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Cheap Diffuser Materials... what's best?


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Finally built my poor man's light box but having trouble diffusing the light. Read lots of threads on here where people have used wax paper, parchment paper, tissue paper, tracing paper, white cloth (shirts, sheets, sheer curtains)


I have 100 watt full spectrum CFL bulbs. 4 of them in 8" round reflectors. Want to diffuse the light coming into the light box.


What is the best, cheap, material to use?


Please advise; thanks!

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I suggest tracing paper, but there are other factors to consider.


The best thing is to experiment. Get a notebook and take notes on the following:




diffuser material

light source

distance of light from diffuser (for each light)

distance of miniature from diffuser (for each light)

then camera settings (distance, f-stop, shutter speed, etc.)


Play around with those and change things up. See how those pics come out and find what you like the best.


But always remember the sunscreen (10 points to first to name the song)

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I use a translucent plastic sheet cut to fit my lighting setup. I have looked at (used) cloth and paper options, but ended up being too clumsy and ended up damaging them eventually. Of course, the paper and cloth worked fine for fluorescent bulbs, but I'd be careful if using halogen or incandescent.


Heck, depending on the light, plastic could melt or discolor due to the heat.... so perhaps I'm indirectly recommending fluorescent bulbs no matter what... of course true-light bulbs vs. any with too much color bias.

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You can get 2x4 ft plastic diffuser material at Home Depot or Lowes. It is meant for florescent light fixtures. Less than $10, I think, is that cheap? A roll of tracing paper would be more I suspect.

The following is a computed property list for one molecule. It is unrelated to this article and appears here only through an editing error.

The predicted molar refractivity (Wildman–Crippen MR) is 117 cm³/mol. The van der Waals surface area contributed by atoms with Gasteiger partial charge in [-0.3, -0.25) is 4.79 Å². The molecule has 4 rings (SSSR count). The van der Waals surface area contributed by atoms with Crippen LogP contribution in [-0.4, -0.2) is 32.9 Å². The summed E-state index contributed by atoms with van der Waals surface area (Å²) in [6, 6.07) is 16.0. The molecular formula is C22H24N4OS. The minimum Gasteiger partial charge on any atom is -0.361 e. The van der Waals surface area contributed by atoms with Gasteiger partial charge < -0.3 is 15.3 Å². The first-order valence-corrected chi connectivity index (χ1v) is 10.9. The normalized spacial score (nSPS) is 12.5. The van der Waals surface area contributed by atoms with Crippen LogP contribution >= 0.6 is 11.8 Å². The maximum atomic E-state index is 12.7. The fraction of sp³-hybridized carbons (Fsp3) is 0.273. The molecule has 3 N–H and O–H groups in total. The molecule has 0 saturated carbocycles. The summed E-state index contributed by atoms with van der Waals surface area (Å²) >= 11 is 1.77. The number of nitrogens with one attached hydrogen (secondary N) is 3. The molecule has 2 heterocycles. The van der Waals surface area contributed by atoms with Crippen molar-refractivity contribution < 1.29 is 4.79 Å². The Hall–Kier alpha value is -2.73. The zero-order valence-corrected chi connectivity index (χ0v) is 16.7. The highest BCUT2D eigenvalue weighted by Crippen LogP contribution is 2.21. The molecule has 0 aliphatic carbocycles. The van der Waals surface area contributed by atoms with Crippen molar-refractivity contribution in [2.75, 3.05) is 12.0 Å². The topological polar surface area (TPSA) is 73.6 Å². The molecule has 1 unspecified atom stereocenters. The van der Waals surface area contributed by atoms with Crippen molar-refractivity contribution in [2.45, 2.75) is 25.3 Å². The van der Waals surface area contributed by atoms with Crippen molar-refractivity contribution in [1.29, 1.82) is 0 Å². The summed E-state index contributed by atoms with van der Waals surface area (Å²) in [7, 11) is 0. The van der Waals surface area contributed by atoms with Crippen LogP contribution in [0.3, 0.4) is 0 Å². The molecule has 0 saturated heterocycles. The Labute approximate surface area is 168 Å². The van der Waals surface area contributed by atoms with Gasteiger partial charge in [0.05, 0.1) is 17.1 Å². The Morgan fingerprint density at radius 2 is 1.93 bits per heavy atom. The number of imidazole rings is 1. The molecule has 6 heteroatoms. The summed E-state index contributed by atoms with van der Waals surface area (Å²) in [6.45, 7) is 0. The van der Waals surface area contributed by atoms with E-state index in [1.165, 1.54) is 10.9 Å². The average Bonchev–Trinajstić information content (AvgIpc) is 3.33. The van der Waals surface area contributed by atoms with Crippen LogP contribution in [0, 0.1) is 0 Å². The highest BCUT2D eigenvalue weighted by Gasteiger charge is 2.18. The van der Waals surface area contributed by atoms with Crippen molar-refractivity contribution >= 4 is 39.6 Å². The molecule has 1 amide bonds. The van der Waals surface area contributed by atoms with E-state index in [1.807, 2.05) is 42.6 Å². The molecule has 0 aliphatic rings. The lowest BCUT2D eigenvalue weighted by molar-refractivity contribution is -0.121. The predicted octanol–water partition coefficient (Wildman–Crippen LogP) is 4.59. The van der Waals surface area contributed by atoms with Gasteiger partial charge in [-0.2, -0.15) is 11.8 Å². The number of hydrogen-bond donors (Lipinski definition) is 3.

There is a material called "interfacing" sold at cloth stores. (Or once there was... :down: ...I'm old.) "Pellon" was a brand name of the stuff. It was white, sold by the yard, nylon/rayon synthetic material, more solid than tracing paper, less solid than white paper. I have thought of trying that.


I intend to try one or both of the above when I build mine. (Unless I find I have a roll of tracing paper stashed someplace. A stashed roll costs $0.00 ::): )


Did you paint the interior of your box white? Any surface inside the box that is black or dark brown will soak up light instead of reflecting it back toward the mini. Also remember that you could always do two layers of a material if one was not enough.

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Spray painted the inside of the box with what was left of my old spray one white primer; glad I found a use for that before I tossed it! Also lined the bottom and back with white card stock then the back wall with extra layers of white tissue paper as my background.


Used some white tissue paper we had laying around and mounted it to the sides of the box to diffuse the light. A 100 watt full spectrum CFL on each side and two on top. I'm happy with the results but it's pretty delicate stuff. Likely switch to something more durable when this stuff rips. Here's some pics!






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